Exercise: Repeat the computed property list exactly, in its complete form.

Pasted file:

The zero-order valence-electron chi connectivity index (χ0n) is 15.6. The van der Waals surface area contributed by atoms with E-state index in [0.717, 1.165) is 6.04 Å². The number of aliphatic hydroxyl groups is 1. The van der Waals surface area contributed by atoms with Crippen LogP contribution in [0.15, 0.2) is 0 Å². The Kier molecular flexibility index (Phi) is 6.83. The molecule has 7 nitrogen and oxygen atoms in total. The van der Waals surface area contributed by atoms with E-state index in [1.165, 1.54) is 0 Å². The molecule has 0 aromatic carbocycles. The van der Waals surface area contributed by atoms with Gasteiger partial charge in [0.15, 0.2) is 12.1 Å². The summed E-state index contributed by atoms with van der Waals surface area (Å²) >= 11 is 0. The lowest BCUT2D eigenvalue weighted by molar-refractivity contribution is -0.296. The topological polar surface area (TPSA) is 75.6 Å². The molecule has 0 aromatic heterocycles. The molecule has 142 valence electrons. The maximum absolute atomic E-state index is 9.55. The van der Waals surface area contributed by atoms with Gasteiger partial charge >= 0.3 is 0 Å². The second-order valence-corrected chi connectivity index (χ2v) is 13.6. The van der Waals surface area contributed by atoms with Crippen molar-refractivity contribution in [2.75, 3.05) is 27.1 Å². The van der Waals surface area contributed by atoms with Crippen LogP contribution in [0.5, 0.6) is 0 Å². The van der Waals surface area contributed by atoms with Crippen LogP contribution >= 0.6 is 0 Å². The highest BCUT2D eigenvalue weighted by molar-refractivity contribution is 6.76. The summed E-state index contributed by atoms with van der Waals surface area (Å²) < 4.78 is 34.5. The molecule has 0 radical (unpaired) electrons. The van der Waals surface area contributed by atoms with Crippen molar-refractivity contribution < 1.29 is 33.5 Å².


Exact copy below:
The zero-order valence-electron chi connectivity index (χ0n) is 15.6. The van der Waals surface area contributed by atoms with E-state index in [0.717, 1.165) is 6.04 Å². The number of aliphatic hydroxyl groups is 1. The van der Waals surface area contributed by atoms with Crippen LogP contribution in [0.15, 0.2) is 0 Å². The Kier molecular flexibility index (Phi) is 6.83. The molecule has 7 nitrogen and oxygen atoms in total. The van der Waals surface area contributed by atoms with E-state index in [1.165, 1.54) is 0 Å². The molecule has 0 aromatic carbocycles. The van der Waals surface area contributed by atoms with Gasteiger partial charge in [0.15, 0.2) is 12.1 Å². The summed E-state index contributed by atoms with van der Waals surface area (Å²) >= 11 is 0. The lowest BCUT2D eigenvalue weighted by molar-refractivity contribution is -0.296. The topological polar surface area (TPSA) is 75.6 Å². The molecule has 0 aromatic heterocycles. The molecule has 142 valence electrons. The maximum absolute atomic E-state index is 9.55. The van der Waals surface area contributed by atoms with Gasteiger partial charge >= 0.3 is 0 Å². The second-order valence-corrected chi connectivity index (χ2v) is 13.6. The van der Waals surface area contributed by atoms with Crippen molar-refractivity contribution in [2.75, 3.05) is 27.1 Å². The van der Waals surface area contributed by atoms with Crippen LogP contribution in [0.5, 0.6) is 0 Å². The van der Waals surface area contributed by atoms with Crippen LogP contribution >= 0.6 is 0 Å². The highest BCUT2D eigenvalue weighted by molar-refractivity contribution is 6.76. The summed E-state index contributed by atoms with van der Waals surface area (Å²) < 4.78 is 34.5. The molecule has 0 radical (unpaired) electrons. The van der Waals surface area contributed by atoms with Crippen molar-refractivity contribution < 1.29 is 33.5 Å².